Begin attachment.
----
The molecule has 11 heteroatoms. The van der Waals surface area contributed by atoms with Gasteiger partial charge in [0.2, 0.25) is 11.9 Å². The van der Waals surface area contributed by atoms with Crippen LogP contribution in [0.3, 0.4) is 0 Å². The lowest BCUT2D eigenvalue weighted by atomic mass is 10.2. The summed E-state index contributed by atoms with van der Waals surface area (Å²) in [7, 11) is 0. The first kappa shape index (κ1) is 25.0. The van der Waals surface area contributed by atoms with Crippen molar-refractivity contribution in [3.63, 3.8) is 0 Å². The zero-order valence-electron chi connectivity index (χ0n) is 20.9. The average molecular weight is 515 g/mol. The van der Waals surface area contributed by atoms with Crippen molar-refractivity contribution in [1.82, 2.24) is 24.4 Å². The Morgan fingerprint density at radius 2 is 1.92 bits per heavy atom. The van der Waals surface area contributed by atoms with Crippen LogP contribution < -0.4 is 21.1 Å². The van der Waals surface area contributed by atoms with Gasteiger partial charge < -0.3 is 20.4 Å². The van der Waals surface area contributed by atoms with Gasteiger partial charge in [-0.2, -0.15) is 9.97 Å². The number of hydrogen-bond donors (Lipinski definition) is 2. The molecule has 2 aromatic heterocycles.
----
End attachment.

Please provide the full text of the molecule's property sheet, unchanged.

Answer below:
The molecule has 11 heteroatoms. The van der Waals surface area contributed by atoms with Gasteiger partial charge in [0.2, 0.25) is 11.9 Å². The van der Waals surface area contributed by atoms with Crippen LogP contribution in [0.3, 0.4) is 0 Å². The lowest BCUT2D eigenvalue weighted by atomic mass is 10.2. The summed E-state index contributed by atoms with van der Waals surface area (Å²) in [7, 11) is 0. The first kappa shape index (κ1) is 25.0. The van der Waals surface area contributed by atoms with Crippen molar-refractivity contribution in [3.63, 3.8) is 0 Å². The zero-order valence-electron chi connectivity index (χ0n) is 20.9. The average molecular weight is 515 g/mol. The van der Waals surface area contributed by atoms with Crippen molar-refractivity contribution in [1.82, 2.24) is 24.4 Å². The Morgan fingerprint density at radius 2 is 1.92 bits per heavy atom. The van der Waals surface area contributed by atoms with Crippen LogP contribution < -0.4 is 21.1 Å². The van der Waals surface area contributed by atoms with Gasteiger partial charge < -0.3 is 20.4 Å². The van der Waals surface area contributed by atoms with Gasteiger partial charge in [-0.2, -0.15) is 9.97 Å². The number of hydrogen-bond donors (Lipinski definition) is 2. The molecule has 2 aromatic heterocycles.